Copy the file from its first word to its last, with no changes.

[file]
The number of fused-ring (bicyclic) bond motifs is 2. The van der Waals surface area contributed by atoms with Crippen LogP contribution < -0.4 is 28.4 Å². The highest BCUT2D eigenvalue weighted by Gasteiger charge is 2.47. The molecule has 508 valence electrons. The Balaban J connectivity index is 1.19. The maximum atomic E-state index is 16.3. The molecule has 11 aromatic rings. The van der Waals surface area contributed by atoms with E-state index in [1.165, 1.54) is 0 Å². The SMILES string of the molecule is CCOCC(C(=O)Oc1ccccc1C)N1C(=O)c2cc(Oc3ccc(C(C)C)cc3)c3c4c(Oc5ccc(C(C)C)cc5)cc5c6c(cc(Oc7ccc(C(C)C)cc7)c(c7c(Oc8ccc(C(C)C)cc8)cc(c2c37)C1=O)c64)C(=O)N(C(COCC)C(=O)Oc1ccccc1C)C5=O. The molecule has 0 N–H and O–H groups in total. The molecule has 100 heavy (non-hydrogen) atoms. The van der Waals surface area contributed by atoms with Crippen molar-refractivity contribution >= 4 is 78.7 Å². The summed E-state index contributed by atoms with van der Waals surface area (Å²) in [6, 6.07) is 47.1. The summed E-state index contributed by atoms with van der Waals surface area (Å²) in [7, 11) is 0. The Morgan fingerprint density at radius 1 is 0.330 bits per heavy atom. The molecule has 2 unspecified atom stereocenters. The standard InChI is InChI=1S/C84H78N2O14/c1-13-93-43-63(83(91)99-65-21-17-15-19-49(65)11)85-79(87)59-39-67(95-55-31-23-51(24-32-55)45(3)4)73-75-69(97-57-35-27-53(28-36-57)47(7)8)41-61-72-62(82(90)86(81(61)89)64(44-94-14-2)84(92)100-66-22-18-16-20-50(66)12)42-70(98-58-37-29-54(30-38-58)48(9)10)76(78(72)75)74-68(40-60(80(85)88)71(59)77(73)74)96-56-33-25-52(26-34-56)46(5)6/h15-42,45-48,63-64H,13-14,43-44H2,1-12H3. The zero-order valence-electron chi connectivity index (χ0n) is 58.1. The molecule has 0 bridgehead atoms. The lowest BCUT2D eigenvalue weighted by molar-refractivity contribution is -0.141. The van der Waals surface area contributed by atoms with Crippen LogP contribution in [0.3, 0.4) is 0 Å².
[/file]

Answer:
The number of fused-ring (bicyclic) bond motifs is 2. The van der Waals surface area contributed by atoms with Crippen LogP contribution < -0.4 is 28.4 Å². The highest BCUT2D eigenvalue weighted by Gasteiger charge is 2.47. The molecule has 508 valence electrons. The Balaban J connectivity index is 1.19. The maximum atomic E-state index is 16.3. The molecule has 11 aromatic rings. The van der Waals surface area contributed by atoms with E-state index in [1.165, 1.54) is 0 Å². The SMILES string of the molecule is CCOCC(C(=O)Oc1ccccc1C)N1C(=O)c2cc(Oc3ccc(C(C)C)cc3)c3c4c(Oc5ccc(C(C)C)cc5)cc5c6c(cc(Oc7ccc(C(C)C)cc7)c(c7c(Oc8ccc(C(C)C)cc8)cc(c2c37)C1=O)c64)C(=O)N(C(COCC)C(=O)Oc1ccccc1C)C5=O. The molecule has 0 N–H and O–H groups in total. The molecule has 100 heavy (non-hydrogen) atoms. The van der Waals surface area contributed by atoms with Crippen molar-refractivity contribution >= 4 is 78.7 Å². The summed E-state index contributed by atoms with van der Waals surface area (Å²) in [6, 6.07) is 47.1. The summed E-state index contributed by atoms with van der Waals surface area (Å²) in [7, 11) is 0. The Morgan fingerprint density at radius 1 is 0.330 bits per heavy atom. The molecule has 2 unspecified atom stereocenters. The standard InChI is InChI=1S/C84H78N2O14/c1-13-93-43-63(83(91)99-65-21-17-15-19-49(65)11)85-79(87)59-39-67(95-55-31-23-51(24-32-55)45(3)4)73-75-69(97-57-35-27-53(28-36-57)47(7)8)41-61-72-62(82(90)86(81(61)89)64(44-94-14-2)84(92)100-66-22-18-16-20-50(66)12)42-70(98-58-37-29-54(30-38-58)48(9)10)76(78(72)75)74-68(40-60(80(85)88)71(59)77(73)74)96-56-33-25-52(26-34-56)46(5)6/h15-42,45-48,63-64H,13-14,43-44H2,1-12H3. The zero-order valence-electron chi connectivity index (χ0n) is 58.1. The molecule has 0 bridgehead atoms. The lowest BCUT2D eigenvalue weighted by molar-refractivity contribution is -0.141. The van der Waals surface area contributed by atoms with Crippen LogP contribution in [0.3, 0.4) is 0 Å².